When properly trained, macaws are delightful pet birds to have: intelligent, colorful, and able to talk! Breeding macaws, though, is a serious business that needs commitment by the breeder. But with due diligence and determination to see baby macaws, you too can learn how to breed macaws.
Get a Male and a Female Macaw
Unlike other bird species, macaws are monomorphic… meaning male and female macaws look alike. Make sure you get a male and a female macaw by buying “proven pair” macaws from reputable breeders. If you have macaws at home to begin with, have it sexed by an avian vet through DNA testing. DNA sexing is the most accurate way to determine a macaw’s gender.
Especially if you’re buying another macaw to bond with your macaw at home, you have to order a thorough health check for the new macaw. Request the seller to show recent certificate of complete physical, blood work, and culture of the bird’s throat and vent to prevent infecting your macaw at home with nasty bird diseases. If the seller is not willing to cooperate, find another seller or have your own vet check the bird before bringing it home. Your vet should be able to tell you the age, state of health, and correct gender of the macaw you’re planning to buy.
Bond the Breeding Pair
If you’re lucky, you can buy a “proven pair” that’s already bonded and ready to mate. But if you’re buying another macaw to bond with your macaw at home, it’s time to play matchmaker.
Although it’s possible to strike love at first between two macaws, it’s best to be patient when paring them. Start by placing the bird’s cages side by side. Adjust their perches to be level and in line with each other to create the illusion of sharing the same perch. It’s okay to give a little distance between their perches, which you can slowly decrease through time until the perches are adjacent with each other but still in separate cages. When you see the two mutually feeding each other through the cage, it’s time to join the bird in one cage.
Prepare the Nest
Prepare the nest because it’s not going to be long before the pair can use it. In the wild, macaws nest in cliff crevices or tree hollows. In your house, your breeding pair is happy to use an oak barrel or a rectangular wooden nest box measuring 12x12x36 inches.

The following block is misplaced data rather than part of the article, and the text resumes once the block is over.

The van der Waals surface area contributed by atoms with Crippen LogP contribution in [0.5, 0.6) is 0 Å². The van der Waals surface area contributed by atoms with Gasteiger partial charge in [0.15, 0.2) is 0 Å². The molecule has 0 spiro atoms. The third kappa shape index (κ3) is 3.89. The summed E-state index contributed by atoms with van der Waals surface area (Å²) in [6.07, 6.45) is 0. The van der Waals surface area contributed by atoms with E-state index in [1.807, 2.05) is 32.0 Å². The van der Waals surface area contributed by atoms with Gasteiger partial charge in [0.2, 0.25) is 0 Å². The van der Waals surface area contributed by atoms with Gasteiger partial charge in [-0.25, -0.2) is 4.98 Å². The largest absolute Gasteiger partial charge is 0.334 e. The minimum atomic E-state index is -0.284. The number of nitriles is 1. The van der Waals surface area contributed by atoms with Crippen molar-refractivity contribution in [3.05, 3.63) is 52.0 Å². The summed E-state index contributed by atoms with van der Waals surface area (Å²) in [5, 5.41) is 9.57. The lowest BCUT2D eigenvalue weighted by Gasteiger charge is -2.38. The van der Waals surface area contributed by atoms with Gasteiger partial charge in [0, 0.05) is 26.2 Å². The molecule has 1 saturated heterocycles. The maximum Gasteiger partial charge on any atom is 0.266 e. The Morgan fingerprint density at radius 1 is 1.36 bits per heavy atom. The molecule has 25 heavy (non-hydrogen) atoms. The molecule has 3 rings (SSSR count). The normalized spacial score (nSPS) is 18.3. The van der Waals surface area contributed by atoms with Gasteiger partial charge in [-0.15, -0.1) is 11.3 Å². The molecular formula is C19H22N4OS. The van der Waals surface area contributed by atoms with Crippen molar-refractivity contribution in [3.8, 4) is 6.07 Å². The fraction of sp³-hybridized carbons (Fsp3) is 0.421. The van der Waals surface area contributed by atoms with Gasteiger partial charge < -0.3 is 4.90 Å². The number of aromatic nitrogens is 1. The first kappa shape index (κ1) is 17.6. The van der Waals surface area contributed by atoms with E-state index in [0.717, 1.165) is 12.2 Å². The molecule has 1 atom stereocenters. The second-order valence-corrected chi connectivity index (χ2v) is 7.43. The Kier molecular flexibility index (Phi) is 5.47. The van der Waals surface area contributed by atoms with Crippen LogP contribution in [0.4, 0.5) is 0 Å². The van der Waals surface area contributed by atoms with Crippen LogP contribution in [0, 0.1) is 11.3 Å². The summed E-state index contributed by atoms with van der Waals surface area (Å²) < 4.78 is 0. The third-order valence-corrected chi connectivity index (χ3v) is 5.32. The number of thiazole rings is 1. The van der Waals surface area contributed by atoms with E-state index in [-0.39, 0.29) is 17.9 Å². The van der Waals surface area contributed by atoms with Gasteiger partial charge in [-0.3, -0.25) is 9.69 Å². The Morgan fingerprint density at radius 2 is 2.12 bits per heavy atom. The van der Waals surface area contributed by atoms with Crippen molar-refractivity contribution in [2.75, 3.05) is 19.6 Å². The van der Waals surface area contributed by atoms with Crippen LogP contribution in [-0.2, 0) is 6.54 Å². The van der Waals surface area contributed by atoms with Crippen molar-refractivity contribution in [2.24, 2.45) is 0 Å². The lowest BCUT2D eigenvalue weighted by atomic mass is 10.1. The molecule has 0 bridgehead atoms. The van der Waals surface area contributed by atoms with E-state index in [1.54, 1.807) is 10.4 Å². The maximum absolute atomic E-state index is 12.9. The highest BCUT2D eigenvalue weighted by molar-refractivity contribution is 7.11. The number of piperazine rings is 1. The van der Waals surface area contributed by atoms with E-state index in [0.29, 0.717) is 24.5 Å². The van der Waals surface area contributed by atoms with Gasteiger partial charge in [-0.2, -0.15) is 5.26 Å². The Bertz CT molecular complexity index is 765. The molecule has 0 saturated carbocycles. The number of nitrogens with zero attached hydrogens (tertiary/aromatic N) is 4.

If you use an oak barrel, remove the top and replace it with removable lid. Punch a hole in the middle just enough for a single parrot to comfortably enter and exit. If you use the wooded nest box, fashion a hinged door near the bottom just enough for you to comfortably check the baby macaws inside. But, make a separate bird hole in the middle for the breeding pair to use as its door.
To prevent the breeding pair from jumping from the bird hole to the bottom of the nest, install a steel ladder where the breeding pair can use as stairs to go up and down the bottom of the nest. The nesting material should be wood chips (not pine or cedar) and small twigs you can gather from nearby woods. Encourage the breeding pair to participate in constructing the nest. Place a soft tree branch in the nest which the macaws can shred and make into nest material. Don’t forget to remove what’s left of the branch after the construction.
Parent Rearing Baby Macaws
For a newbie, it’s best that you let your parrots incubate and rear its offspring. Just supervise if the baby parrot is properly fed and taken care of by the parents. Macaws have strong parenting instinct to know how to care for their offspring from egg to adulthood. You don’t have to interfere in most cases.
Hand Rearing Baby Macaws
However, there are instances when the “proven pair” is not able to rear its young. In this case, you can take the eggs or the baby macaws from their parents and hand rear them yourself. Except for hyacinth and green wing macaws, macaw baby formulas are now available from pet bird stores or from your vet’s office. You can ask a veterinary technician to show you how to hand rear baby macaws to properly care for your fids (feathered kids).